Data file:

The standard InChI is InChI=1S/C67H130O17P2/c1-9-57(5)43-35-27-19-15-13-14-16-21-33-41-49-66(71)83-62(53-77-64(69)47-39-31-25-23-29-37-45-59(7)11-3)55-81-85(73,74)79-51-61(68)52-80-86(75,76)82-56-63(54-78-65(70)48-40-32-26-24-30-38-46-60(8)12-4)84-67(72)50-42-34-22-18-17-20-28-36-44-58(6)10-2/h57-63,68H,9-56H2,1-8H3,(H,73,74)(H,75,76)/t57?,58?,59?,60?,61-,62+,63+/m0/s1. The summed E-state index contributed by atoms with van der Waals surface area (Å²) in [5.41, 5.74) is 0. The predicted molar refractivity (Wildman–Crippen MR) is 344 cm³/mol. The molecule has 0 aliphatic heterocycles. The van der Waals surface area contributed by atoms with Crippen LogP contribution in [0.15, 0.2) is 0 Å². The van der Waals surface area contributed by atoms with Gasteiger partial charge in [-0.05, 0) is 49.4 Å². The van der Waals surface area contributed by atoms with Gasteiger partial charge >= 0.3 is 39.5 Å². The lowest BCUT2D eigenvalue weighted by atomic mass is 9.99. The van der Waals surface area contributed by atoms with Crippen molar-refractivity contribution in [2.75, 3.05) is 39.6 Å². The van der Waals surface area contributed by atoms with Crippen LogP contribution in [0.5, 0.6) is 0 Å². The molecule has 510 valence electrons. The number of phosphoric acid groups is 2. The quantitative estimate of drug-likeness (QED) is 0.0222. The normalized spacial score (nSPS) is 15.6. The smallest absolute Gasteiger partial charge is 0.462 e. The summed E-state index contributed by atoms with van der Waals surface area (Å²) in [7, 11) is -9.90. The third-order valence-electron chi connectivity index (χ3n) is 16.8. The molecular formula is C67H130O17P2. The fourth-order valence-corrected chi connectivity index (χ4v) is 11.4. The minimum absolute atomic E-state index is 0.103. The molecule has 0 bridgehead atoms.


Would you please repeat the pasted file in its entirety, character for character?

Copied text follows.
The standard InChI is InChI=1S/C67H130O17P2/c1-9-57(5)43-35-27-19-15-13-14-16-21-33-41-49-66(71)83-62(53-77-64(69)47-39-31-25-23-29-37-45-59(7)11-3)55-81-85(73,74)79-51-61(68)52-80-86(75,76)82-56-63(54-78-65(70)48-40-32-26-24-30-38-46-60(8)12-4)84-67(72)50-42-34-22-18-17-20-28-36-44-58(6)10-2/h57-63,68H,9-56H2,1-8H3,(H,73,74)(H,75,76)/t57?,58?,59?,60?,61-,62+,63+/m0/s1. The summed E-state index contributed by atoms with van der Waals surface area (Å²) in [5.41, 5.74) is 0. The predicted molar refractivity (Wildman–Crippen MR) is 344 cm³/mol. The molecule has 0 aliphatic heterocycles. The van der Waals surface area contributed by atoms with Crippen LogP contribution in [0.15, 0.2) is 0 Å². The van der Waals surface area contributed by atoms with Gasteiger partial charge in [-0.05, 0) is 49.4 Å². The van der Waals surface area contributed by atoms with Gasteiger partial charge >= 0.3 is 39.5 Å². The lowest BCUT2D eigenvalue weighted by atomic mass is 9.99. The van der Waals surface area contributed by atoms with Crippen molar-refractivity contribution in [2.75, 3.05) is 39.6 Å². The van der Waals surface area contributed by atoms with Crippen LogP contribution in [0.5, 0.6) is 0 Å². The molecule has 510 valence electrons. The number of phosphoric acid groups is 2. The quantitative estimate of drug-likeness (QED) is 0.0222. The normalized spacial score (nSPS) is 15.6. The smallest absolute Gasteiger partial charge is 0.462 e. The summed E-state index contributed by atoms with van der Waals surface area (Å²) in [7, 11) is -9.90. The third-order valence-electron chi connectivity index (χ3n) is 16.8. The molecular formula is C67H130O17P2. The fourth-order valence-corrected chi connectivity index (χ4v) is 11.4. The minimum absolute atomic E-state index is 0.103. The molecule has 0 bridgehead atoms.